this. is. bananas. --->
Marcus Gilmer refers you to How A Player In The Trump-Russia Scandal Led A Double Life As An American Spy, the new deep dive on Felix Sater by Anthony Cormier and Jason Leopold of BuzzFeed. We agree with Gerry Doyle, who says, “I'm not even sure where to start in pointing out all the astonishing details in this story.” Steve McIntyre calls it an “absolutely extraordinary story about Felix Sater, universally portrayed as evidence of Trump criminal associates. Turns out he's been an extraordinary CIA and FBI source, even managing to get 5 Osama bin Laden phone numbers. Must reading.” As David Lytle says, “Well, I didn't see that coming.”
Secrets and lies
“Happy #SunshineWeek, everybody. The federal government censored, withheld or said it couldn't find records sought by citizens, journalists and others more often last year than at any point in the past decade, @AP reports.” Lewis Kamb links to the story by Ted Bridis detailing the AP’s findings that the US has set a new record for censoring, withholding government files.
And new scoop from Hamed Aleaziz of the San Francisco Chronicle, ICE spokesman said to quit over officials’ description of 800 eluding arrest. Meagan Flynn covers the story for The Washington Post, ICE spokesman resigns over ‘false’ statements by top officials about Calif. immigrant arrests, and John Harwood says, “this is extraordinary: spokesman for ICE quits because he says Attorney General Jeff Sessions was lying about immigration.”
Profiles in courage
So it turns out “The West Wing reality show episode wherein Trump said he'd be willing to take on the NRA made for great TV, but for now, he's not doing so.” Julie Davis links to the story in The New York Times by Sheryl Gay Stolberg and Michael Shear, Conceding to N.R.A., Trump Abandons Brief Gun Control Promise. As Stolberg tweets, “From Capitol Hill to the White House the N.R.A. still calls the shots.” “This president is one non-stop profile in courage,” Michelle Cottle deadpans.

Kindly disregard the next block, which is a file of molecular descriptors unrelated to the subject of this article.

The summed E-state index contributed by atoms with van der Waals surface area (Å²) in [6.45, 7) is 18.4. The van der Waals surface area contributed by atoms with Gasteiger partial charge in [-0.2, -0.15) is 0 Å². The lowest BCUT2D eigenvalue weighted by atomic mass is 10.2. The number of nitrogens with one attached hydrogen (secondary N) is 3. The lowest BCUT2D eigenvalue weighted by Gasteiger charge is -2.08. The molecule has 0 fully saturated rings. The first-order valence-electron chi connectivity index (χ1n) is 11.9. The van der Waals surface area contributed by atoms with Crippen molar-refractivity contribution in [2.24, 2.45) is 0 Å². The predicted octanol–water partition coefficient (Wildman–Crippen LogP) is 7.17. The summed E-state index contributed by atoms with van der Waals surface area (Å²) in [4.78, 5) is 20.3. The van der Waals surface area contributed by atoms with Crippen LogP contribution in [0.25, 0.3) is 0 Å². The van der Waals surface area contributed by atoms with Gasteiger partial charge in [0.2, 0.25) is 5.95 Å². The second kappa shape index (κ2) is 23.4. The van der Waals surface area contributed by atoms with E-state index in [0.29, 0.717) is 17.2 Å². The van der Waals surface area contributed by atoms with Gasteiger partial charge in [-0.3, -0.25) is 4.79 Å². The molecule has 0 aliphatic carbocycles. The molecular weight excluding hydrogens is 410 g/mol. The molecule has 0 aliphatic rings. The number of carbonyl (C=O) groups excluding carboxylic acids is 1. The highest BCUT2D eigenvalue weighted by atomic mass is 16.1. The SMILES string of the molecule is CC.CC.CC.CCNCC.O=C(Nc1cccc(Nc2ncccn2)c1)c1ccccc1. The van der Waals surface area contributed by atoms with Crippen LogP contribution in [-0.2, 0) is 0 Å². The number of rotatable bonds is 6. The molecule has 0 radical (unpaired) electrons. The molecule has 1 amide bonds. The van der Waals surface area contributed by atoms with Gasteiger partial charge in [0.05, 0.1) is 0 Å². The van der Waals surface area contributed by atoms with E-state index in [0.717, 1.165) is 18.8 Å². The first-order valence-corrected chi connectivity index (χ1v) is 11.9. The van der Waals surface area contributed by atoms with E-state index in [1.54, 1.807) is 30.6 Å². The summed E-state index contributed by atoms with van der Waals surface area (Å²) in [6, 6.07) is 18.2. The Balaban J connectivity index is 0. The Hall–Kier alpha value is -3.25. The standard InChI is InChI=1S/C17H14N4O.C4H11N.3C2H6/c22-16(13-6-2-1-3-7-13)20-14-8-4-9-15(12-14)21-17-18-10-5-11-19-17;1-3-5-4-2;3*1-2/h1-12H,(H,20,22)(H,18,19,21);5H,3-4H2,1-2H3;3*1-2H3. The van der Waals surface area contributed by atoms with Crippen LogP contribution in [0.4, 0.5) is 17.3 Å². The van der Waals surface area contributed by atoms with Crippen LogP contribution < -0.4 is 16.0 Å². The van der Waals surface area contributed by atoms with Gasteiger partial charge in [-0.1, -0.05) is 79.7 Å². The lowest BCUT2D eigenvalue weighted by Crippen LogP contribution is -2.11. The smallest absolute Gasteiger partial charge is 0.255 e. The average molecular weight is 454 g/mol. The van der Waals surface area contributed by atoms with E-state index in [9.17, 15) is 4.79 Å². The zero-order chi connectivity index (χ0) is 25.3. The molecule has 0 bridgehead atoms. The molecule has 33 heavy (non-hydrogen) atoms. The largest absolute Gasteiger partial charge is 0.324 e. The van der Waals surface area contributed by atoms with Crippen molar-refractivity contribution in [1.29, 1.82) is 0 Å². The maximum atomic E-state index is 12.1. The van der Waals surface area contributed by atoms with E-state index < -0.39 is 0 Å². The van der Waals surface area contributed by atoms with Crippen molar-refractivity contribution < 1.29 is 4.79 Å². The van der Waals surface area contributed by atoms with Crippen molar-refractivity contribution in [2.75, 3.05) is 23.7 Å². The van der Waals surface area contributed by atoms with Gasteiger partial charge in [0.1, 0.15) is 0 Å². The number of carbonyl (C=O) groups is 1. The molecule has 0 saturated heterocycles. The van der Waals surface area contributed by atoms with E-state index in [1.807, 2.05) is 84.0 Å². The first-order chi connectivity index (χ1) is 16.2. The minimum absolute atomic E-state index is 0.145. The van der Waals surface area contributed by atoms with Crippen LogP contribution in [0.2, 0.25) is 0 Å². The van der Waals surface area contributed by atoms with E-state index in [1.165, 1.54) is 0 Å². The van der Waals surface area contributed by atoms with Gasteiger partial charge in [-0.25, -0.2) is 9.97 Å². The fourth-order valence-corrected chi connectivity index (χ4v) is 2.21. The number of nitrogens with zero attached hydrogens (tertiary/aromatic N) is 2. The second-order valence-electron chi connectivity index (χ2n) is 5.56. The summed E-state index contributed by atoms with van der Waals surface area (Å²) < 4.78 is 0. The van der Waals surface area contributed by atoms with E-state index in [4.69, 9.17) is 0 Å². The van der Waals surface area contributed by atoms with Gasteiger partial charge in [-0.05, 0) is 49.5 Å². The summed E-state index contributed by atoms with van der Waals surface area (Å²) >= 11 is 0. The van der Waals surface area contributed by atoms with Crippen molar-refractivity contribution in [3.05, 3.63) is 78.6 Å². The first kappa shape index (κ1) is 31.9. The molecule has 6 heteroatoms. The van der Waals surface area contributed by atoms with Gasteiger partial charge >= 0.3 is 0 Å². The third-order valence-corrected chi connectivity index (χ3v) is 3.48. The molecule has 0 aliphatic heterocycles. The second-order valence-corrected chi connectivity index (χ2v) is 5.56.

On the other hand, as Tom Phillips says, “This is powerful stuff – a message from Dunblane to Parkland.” That’s Emily Dugan’s piece for BuzzFeed, These Families Lost Children In A School Massacre. Then They Changed The Gun Laws To Stop It Ever Happening Again. Tweets Janine Gibson, “22 years ago today, a gunman walked into Dunblane Primary School and killed 16 five and six year olds and their teacher. The survivors and their families have written a letter of solidarity to the students of Parkland and it's absolutely heartbreaking.”
Jim Rutenberg of The New York Times has your latest Stormy scoop: Stormy Daniels Offers to Return Payment to End Deal for Her Silence. Sarah Fitzpatrick and Tracy Connor of NBC News also report on the story, Stormy Daniels offers to pay back $130G for freedom to talk Trump. Tweets NBC News, “NEW: Stormy Daniels says she will pay back $130,000 to be able to talk about President Trump, and disclose any text messages, photos or video she may have.” To which Trip Gabriel says, “Texts, photos and videos, you say?”
Ben Casselman says, “This is one of those stories where you know it already, and yet to see it laid out in such stark terms is still incredibly powerful and utterly necessary.” That’s The Tipping Equation, by Catrin Einhorn, Rachel Abrams and Leslye Davis of The New York Times. Mike Simons adds that it’s a “Great story by @leslyedavis This is my favorite kind of story. One that is so simple. Right there for everyone and most people never think to do it. Disgusting listening to what these workers have to deal with!”
I don’t get you, Facebook
Sara Fischer of Axios reveals that Facebook is aiming to launch News for Watch this summer, and Shira Ovide is confused: “I don't get you, Facebook. It has annoyed news outlets by fanning then ignoring multiple news video projects, and now it's trying again at a trough in publishers' trust in the platform?” Alan Wolk thinks “This could work but video news may be a harder sell than audio or print. Still makes way more sense than Watch.”
How do you feel about wonky retail reporting?
“I ❤️ wonky retail reporting! Great stuff from today’s WSJ on retail shrink! They even use an info Graphic! Seriously, @WSJ top-notch!” If you’re like Jeff Macke, then you’ll want to read about How Your Returns Are Used Against You at Best Buy, Other Retailers, by Khadeeja Safdar of The Wall Street Journal. “I, too, would not be a happy shopper if I got put in ‘returns timeout.’ Good reporting from @khadeeja_safdar,” tweets Sarah Halzack. Bottom line, “Beware if you return things to the store too often; it can go against you,” warns Fred Katayama. Consider it your PSA for the day.